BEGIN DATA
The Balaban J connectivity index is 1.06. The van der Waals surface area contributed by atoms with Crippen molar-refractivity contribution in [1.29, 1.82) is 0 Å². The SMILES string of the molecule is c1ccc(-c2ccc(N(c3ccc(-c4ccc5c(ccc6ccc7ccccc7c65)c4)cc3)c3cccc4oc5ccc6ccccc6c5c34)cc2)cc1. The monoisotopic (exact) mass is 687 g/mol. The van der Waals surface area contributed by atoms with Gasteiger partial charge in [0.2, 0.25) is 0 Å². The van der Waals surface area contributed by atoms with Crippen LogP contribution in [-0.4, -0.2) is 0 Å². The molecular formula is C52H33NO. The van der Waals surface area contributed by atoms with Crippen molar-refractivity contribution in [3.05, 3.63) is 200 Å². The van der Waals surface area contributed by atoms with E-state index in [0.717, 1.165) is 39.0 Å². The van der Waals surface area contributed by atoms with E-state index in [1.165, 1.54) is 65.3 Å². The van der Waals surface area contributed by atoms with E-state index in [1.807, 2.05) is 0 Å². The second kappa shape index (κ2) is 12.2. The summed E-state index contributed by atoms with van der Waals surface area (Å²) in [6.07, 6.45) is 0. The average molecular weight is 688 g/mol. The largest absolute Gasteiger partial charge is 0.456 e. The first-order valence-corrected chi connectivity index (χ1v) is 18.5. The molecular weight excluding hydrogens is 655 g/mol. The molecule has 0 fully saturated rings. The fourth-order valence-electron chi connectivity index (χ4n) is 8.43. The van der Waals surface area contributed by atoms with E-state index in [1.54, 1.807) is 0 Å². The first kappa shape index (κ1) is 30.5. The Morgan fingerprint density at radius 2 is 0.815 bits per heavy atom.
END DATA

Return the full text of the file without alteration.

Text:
The Balaban J connectivity index is 1.06. The van der Waals surface area contributed by atoms with Crippen molar-refractivity contribution in [1.29, 1.82) is 0 Å². The SMILES string of the molecule is c1ccc(-c2ccc(N(c3ccc(-c4ccc5c(ccc6ccc7ccccc7c65)c4)cc3)c3cccc4oc5ccc6ccccc6c5c34)cc2)cc1. The monoisotopic (exact) mass is 687 g/mol. The van der Waals surface area contributed by atoms with Gasteiger partial charge in [0.2, 0.25) is 0 Å². The van der Waals surface area contributed by atoms with Crippen LogP contribution in [-0.4, -0.2) is 0 Å². The molecular formula is C52H33NO. The van der Waals surface area contributed by atoms with Crippen molar-refractivity contribution in [3.05, 3.63) is 200 Å². The van der Waals surface area contributed by atoms with E-state index in [0.717, 1.165) is 39.0 Å². The van der Waals surface area contributed by atoms with E-state index in [1.165, 1.54) is 65.3 Å². The van der Waals surface area contributed by atoms with E-state index in [1.807, 2.05) is 0 Å². The second kappa shape index (κ2) is 12.2. The summed E-state index contributed by atoms with van der Waals surface area (Å²) in [6.07, 6.45) is 0. The average molecular weight is 688 g/mol. The largest absolute Gasteiger partial charge is 0.456 e. The first-order valence-corrected chi connectivity index (χ1v) is 18.5. The molecular weight excluding hydrogens is 655 g/mol. The molecule has 0 fully saturated rings. The fourth-order valence-electron chi connectivity index (χ4n) is 8.43. The van der Waals surface area contributed by atoms with E-state index in [1.54, 1.807) is 0 Å². The first kappa shape index (κ1) is 30.5. The Morgan fingerprint density at radius 2 is 0.815 bits per heavy atom.